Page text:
George Orwell

The Executor for George Orwell’s Literary Estate Responds to Amazon’s “Doublespeak”

Bill Hamilton, the executor of George Orwell’s literary estate, has some strong words for Amazon’s quoting of Orwell… Read More

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A Brief History of Inappropriately Invoking George Orwell

“But if thought corrupts language, language can also corrupt thought. A bad usage can spread by tradition and imitation even among people who should and do know better.” This is a quote from George Orwell’s 1946 essay “Politics and the English Language,” and it could lead one to say, “Hey, you know, the way people inappropriately call things Orwellian all the time is, like, totally Orwellian!” But let’s not say that, because it would be silly. Instead, in view of Amazon’s hilarious misappropriation of an Orwell quote in its ongoing battle with Hachette, it might be more fun to take a look at a few of the many times in recent memory when Orwell’s memory has been used and abused. Take a look after the jump, but watch out for Big Brother. … Read More

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50 Incredible Novels Under 200 Pages

Springtime can make even the most devoted of readers a little bit antsy. After all, there are flowers to smell, puddles to jump in, fresh love to kindle. You still want to have a novel in your pocket — just maybe one that doesn’t require quite so epic an attention span. Never fear: after the jump, you will find 50 incredible novels under 200 pages (editions vary, of course, so there’s a little leeway) that are suitable for this or any… Read More

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Mundane Futurism: St. Vincent, ‘Her,’ and the 21st Century’s Bland New Dystopia

The 20th century’s visions of the future were as grandly dramatic as its narratives of the present — either it was flying cars and space colonies, a utopian vision of the rewards of ceaseless Progress, or it was a terrifying dystopia wherein people were ground in the machinery of state power. Either way, artists presented the future as something that would be radically different from the present, for better or worse. … Read More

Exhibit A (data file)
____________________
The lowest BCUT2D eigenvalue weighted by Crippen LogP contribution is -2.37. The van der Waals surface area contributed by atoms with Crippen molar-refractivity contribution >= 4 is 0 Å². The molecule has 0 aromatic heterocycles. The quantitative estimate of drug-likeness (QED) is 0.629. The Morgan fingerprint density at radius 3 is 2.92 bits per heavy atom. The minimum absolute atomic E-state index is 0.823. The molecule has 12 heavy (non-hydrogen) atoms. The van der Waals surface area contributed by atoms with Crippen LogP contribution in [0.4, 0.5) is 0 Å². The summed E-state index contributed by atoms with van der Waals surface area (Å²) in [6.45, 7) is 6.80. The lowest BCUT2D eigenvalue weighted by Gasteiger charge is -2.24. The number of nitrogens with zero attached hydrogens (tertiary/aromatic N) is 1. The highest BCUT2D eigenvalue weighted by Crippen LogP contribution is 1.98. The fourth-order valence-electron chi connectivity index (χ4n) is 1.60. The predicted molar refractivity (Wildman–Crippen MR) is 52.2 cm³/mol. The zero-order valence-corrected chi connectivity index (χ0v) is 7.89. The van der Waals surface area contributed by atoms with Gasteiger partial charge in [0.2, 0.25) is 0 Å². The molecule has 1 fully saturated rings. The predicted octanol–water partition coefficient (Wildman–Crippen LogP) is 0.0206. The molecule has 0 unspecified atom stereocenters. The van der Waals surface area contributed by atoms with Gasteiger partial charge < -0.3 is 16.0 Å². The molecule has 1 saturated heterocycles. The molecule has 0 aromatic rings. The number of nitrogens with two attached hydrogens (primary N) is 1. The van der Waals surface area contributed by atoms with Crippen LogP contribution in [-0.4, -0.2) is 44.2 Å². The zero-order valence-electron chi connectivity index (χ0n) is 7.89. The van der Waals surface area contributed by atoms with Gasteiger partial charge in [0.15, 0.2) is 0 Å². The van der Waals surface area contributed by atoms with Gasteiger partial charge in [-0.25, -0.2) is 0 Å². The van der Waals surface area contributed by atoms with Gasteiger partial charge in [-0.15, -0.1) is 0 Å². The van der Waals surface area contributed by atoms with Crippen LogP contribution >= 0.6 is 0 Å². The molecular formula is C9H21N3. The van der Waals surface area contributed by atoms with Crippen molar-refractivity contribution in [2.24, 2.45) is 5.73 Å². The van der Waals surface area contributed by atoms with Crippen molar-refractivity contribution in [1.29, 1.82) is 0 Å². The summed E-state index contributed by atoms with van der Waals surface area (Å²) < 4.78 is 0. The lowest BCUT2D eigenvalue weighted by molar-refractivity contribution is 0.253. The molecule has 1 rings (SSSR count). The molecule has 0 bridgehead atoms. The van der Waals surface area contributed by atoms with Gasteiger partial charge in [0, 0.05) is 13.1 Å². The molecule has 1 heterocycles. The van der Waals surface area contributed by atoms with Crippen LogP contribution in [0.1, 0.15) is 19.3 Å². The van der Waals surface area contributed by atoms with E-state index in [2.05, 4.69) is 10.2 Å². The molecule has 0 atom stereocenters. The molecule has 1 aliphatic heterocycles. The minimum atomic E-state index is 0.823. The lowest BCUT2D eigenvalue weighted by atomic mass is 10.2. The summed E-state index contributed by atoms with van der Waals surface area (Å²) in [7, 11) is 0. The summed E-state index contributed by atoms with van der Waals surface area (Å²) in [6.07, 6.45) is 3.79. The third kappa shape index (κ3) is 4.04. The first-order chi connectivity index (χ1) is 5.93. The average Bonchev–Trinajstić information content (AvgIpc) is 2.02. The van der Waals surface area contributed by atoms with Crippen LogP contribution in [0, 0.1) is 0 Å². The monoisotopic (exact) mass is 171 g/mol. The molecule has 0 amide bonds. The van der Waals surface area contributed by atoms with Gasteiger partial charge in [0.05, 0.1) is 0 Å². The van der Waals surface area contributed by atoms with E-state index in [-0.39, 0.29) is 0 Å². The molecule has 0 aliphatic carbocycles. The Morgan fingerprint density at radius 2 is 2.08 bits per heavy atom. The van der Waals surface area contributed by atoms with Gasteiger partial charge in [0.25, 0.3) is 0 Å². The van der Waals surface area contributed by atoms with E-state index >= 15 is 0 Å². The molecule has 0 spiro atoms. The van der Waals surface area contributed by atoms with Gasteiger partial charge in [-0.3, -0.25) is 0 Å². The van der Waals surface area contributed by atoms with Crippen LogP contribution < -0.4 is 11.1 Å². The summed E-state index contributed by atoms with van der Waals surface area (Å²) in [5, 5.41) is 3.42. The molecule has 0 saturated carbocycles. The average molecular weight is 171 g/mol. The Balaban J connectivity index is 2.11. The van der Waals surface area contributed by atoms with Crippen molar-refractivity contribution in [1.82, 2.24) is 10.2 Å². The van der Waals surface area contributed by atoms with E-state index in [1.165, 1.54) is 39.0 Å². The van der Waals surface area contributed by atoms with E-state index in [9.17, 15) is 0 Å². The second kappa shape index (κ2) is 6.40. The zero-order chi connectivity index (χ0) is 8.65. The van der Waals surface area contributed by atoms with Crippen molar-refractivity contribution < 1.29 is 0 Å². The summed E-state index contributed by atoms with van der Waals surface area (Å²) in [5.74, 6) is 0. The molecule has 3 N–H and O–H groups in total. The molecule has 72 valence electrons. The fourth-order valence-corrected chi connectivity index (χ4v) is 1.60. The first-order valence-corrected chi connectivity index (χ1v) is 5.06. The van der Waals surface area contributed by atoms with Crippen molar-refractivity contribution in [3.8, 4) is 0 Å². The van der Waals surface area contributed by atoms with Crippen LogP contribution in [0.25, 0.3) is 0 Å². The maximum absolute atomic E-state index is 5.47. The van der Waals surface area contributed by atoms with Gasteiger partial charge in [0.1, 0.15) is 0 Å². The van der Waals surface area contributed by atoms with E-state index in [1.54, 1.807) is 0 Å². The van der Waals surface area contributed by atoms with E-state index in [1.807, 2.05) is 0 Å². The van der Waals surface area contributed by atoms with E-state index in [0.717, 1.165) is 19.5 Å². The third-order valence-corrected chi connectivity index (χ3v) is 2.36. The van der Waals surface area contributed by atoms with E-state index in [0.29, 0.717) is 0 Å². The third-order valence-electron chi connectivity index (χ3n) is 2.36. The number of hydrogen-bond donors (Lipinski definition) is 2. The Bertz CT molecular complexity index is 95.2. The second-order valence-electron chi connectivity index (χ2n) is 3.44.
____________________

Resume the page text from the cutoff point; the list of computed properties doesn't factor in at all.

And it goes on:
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6 Crooked Books for Crooked Politicians

As Mark Twain once said, “An honest man in politics shines more there than he would elsewhere.” We got our latest reminder of that earlier this week, when it was revealed that New Jersey Governor Chris Christie’s deputy chief of staff arranged for some “traffic problems” for a town whose mayor didn’t endorse the governor during his reelection campaign. Of course, the details of Christie’s involvement aren’t yet clear, but clearly someone in his inner circle intentionally did something crooked. For them (and you), we offer this reading list of books that might be as crooked as they are. … Read More

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The Joys of Rediscovering Dead Socialist Writers

There are writers who are likely to be better understood or more beloved by readers who have occupied the same corner of the world where the author came from or based most of his or her work. I don’t necessarily mean that if you come from Mississippi, you automatically appreciate Eudora Welty more than somebody from Kansas, or that someone from the East Coast couldn’t possibly comprehend John Fante’s haunted Los Angeles. But reading something and being able to immediately envision its setting and milieu is a powerful advantage. … Read More